Biometric Mobile Payments the Next Disruptive Technology
Paying for items using your mobile device is not uncommon, but paying with a selfie, fingerprint or iris scan is. Biometric mobile payments may seem like a scene from a Sci-Fi movie but biometric payments are real and may very well be the next disruptive technology in the mobile payments industry.
Payments using biometrics are on the rise. In fact, the number of mobile payments authenticated by biometrics via fingerprint and facial recognition is set to exceed $2 billion in 2018 according to reports from Juniper Research.
Consider the “Smile to Pay” application available to Alipay users, it takes just a few seconds to recognize and identify a face, then verify payment through a mobile phone. The technology is fully insured, and users of Alipay can disable or enable the feature any time.
Alibaba has been pushing its vision of the future of commerce, which it believes integrates elements from online and offline retail. It launched a cash-less store in 2017, and it operates 10 neighborhood stores in Shanghai which use a mobile app to optimize the customer experience.
It’s easy to see how ‘smile to pay’ fits into that strategy, while also boosting the popularity of Alipay. That’s important because it is closely rivaled by Tencent’s WeChat Pay — a payment system connected to China’s hugely popular WeChat messenger app.
Roughly 60 percent of smartphones are expected to launch with fingerprint sensors this year. And it’s not only in high-end phones. According to Juniper Research mid-range smartphones will come equipped with fingerprint scanners too.
What is Biometric Mobile Payments?
Biometrics technology analyzes the biological traits (physiological and behavioral) that are unique to an individual. These are the inherent characteristics that differentiate one individual from another like a fingerprint, facial features or DNA.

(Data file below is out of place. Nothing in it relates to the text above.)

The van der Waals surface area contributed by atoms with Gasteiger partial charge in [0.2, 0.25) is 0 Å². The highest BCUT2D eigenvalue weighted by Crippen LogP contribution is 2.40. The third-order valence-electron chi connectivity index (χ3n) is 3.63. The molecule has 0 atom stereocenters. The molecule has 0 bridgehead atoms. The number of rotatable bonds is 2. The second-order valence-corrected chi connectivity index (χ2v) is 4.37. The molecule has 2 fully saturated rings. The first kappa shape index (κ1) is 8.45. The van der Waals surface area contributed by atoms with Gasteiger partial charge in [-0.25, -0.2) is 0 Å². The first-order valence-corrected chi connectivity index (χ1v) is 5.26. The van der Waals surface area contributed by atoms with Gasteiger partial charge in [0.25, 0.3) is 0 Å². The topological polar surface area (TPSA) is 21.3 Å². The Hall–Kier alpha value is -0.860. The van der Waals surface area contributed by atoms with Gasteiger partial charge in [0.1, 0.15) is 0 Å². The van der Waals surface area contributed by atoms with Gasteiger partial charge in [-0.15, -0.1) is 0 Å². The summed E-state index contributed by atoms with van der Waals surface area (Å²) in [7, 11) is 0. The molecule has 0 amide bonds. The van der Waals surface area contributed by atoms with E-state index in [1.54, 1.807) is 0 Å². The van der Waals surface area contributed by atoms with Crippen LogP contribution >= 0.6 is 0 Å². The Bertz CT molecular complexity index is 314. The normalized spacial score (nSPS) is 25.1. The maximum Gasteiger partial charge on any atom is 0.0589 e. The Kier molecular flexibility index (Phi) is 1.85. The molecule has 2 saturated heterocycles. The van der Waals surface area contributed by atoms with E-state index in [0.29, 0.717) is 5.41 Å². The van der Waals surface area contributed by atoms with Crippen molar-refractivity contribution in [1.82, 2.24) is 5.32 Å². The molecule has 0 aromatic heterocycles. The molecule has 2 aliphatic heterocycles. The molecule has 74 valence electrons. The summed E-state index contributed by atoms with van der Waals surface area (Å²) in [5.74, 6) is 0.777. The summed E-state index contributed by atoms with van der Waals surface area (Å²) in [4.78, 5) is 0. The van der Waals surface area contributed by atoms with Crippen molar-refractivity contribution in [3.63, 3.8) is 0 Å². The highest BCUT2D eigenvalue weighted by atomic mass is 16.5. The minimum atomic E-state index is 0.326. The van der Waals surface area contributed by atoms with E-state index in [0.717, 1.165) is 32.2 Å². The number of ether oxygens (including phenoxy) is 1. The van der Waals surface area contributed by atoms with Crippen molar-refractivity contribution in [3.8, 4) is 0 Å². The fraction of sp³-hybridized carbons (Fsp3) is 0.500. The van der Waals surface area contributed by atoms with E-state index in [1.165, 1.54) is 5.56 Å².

Biometrics refers to an authentication method known as Biometric identification which authenticates secure entry to data through human biology for information assurance (IA). This biometric field is divided into two main facets – physical assets and behavioral characteristics.
Physical biometrics, are inherent distinctions that are unique to a person, like fingerprints and DNA, but also include attributes such as hand geometry, retina scanning and facial detection.
Behavioral biometrics include voice, keystroke patterns, body language and other intangible traits. The first biometric technology was introduced by Motorola using fingerprint scanner in its flagship smartphone. Apple and Samsung followed with the launch of iPhone 5S and Galaxy S5 with fingerprint scan embedded within the phone’s hardware.
Fingerprint recognition is initiated when a consumer sets up their mobile device or mobile payment account. When inputting their information, an individual is often prompted to place a finger on the home button or screen of a device multiple times. This registers their unique print into their device and in the database of the application.
Biometric technology scans the initial fingerprint, and then translates it into encoded binary strings. A base algorithm is created and used in the future to match key components of the original fingerprint to the real time print. By creating this “digital template”, it allows for accurate verification despite minuscule changes on the skin surface of an individual. A single image is not stored as many myths lead consumers to believe.
How does Biometrics Translate into Mobile Payments?
In place of a username or password, the system will call for an identifying biological trait such as a fingerprint or voice command. Biometric mobile payments do not differ from prior versions of mobile payment applications in their functionality or purpose. The application differs only when authorization is required to access personal accounts. Apple Pay and Samsung Pay are prime examples of biometric mobile payments in terms of virtual wallets.
Emerging technologies like blockchain, machine learning and biometrics are pushing the boundaries of banking and payments. Convenience and a frictionless user experience, are forcing banks to consider how they can deliver better customer service and emerging technology to the informed consumer. The trifecta of privacy, convenience, and security may accelerate biometric mobile payments as the next disruptive technology.
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